Carolyn Kaster AP

Originally published on Tue February 21, 2012 4:00 pm

President Obama's controversial decision to require Catholic employers to provide free contraceptives to their employees is still reverberating.

A new New York Times/CBS News poll out this week shows 60 percent of the public supports the president, including 58 percent of all Catholics.

Read more
Middle East
2:59 pm
Thu February 16, 2012

The Woman Behind Egypt's Crackdown On Aid Groups

Egyptian Planning and International Cooperation Minister Faiza Aboul Naga (shown here in Washington, D.C., last April) has repeatedly warned Egyptians about the alleged danger foreigners pose to their country. She is the driving force behind recent efforts to prosecute 43 people, including American and other foreign democracy activists, for operating illegally in Egypt.
Nicholas Kamm AFP/Getty Images

Originally published on Thu February 16, 2012 4:39 pm

In Egypt, a female Cabinet minister has emerged as the driving force behind a crackdown on U.S.-funded pro-democracy groups.

The attacks of Faiza Aboul Naga — a holdover from the regime of ousted Egyptian President Hosni Mubarak — have made her a hero to many Egyptians who believe she is defending their country's honor. But the threat she poses to billions of dollars in U.S. aid and international loans could make her power short-lived.

Read more
State Capitol News
2:55 pm
Thu February 16, 2012

Senate Bill Would Determine Who's Going to Miss the State of the State

State senators are moving to ensure that one top official is going to miss Jan Brewer's next State of the State speech.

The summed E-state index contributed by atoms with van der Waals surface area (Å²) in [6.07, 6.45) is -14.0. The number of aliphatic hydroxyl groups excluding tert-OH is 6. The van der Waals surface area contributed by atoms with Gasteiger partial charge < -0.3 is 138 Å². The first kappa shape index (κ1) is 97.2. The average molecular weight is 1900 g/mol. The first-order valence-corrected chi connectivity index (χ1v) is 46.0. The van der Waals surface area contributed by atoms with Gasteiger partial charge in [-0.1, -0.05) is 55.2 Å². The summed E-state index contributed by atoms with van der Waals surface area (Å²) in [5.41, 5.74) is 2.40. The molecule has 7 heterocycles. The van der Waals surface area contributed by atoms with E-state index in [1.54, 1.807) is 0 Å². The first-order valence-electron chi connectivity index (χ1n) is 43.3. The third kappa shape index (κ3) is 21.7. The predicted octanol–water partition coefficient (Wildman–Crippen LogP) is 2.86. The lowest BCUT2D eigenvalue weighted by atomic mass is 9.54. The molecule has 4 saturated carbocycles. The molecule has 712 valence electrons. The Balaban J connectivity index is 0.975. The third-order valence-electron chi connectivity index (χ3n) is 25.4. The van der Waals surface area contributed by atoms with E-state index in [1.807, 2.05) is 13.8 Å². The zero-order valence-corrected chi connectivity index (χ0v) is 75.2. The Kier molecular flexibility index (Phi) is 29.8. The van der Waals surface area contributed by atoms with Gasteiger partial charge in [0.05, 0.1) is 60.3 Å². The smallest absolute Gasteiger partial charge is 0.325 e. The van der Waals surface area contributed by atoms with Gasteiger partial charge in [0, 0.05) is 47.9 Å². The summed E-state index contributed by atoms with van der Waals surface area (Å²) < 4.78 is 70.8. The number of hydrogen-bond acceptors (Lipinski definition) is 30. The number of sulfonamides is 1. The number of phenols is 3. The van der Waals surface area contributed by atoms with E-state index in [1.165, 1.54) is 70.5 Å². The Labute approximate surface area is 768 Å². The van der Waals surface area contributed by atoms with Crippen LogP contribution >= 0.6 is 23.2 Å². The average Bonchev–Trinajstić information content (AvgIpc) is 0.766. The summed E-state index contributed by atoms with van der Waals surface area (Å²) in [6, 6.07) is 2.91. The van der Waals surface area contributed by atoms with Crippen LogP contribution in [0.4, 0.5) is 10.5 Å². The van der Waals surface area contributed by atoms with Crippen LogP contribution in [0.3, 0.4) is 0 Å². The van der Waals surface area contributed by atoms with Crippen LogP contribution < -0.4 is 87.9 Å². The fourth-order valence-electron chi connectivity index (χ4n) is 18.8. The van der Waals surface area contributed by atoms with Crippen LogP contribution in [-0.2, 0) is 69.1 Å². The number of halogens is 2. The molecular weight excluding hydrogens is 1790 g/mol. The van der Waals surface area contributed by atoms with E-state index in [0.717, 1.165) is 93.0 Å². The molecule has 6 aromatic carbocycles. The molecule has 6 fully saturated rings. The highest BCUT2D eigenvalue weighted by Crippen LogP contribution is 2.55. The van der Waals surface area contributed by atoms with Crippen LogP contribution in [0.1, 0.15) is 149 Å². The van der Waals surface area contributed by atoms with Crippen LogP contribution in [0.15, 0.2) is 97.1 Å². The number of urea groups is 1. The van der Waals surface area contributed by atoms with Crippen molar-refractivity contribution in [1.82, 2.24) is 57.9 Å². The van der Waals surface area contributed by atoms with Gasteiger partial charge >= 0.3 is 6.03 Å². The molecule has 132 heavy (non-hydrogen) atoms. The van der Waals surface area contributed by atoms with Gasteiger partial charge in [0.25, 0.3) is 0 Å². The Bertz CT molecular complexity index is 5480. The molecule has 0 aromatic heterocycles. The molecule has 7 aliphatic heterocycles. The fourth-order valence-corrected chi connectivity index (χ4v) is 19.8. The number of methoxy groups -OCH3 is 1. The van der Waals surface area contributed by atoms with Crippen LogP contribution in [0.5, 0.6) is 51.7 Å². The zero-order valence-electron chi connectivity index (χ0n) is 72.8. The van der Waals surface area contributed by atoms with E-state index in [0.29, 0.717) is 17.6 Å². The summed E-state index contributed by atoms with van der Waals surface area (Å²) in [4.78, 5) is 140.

Under the Arizona constitution, if the governor dies, the secretary of state becomes the state's chief executive. The line of succession continues on down the line through the attorney general, the treasurer and the state school superintendent. Senator Judy Burges pointed out that all of these people are usually present at not only the annual State of the State speech but also their inaugural and other major events. 

Read more
Shots - Health Blog
2:31 pm
Thu February 16, 2012

Doctors 'Disgruntled' And Frustrated By Looming Medicare Cuts

A looming 27.4 percent cut in Medicare reimbursements likely won't happen. But next year, any cuts could be greater.
iStockphoto.com

The good news for the nation's doctors — and the millions of Medicare patients they care for — is that assuming everything goes as planned, the 27.4 percent cut in reimbursements that would have taken effect March 1 won't.

Read more
World Cafe
2:28 pm
Thu February 16, 2012

Real Estate On World Cafe

Real Estate.
Courtesy of the artist

Originally from Ridgewood, N.J., the Brooklyn transplants in Real Estate have built a reputation for cheerful yet sentimental beach-pop. The band's self-titled album broke through on the strength of the lead single "Beach Comber," and that record's 2011 follow-up (Days) achieved widespread critical acclaim and popularity in its own right.

Read more

Pages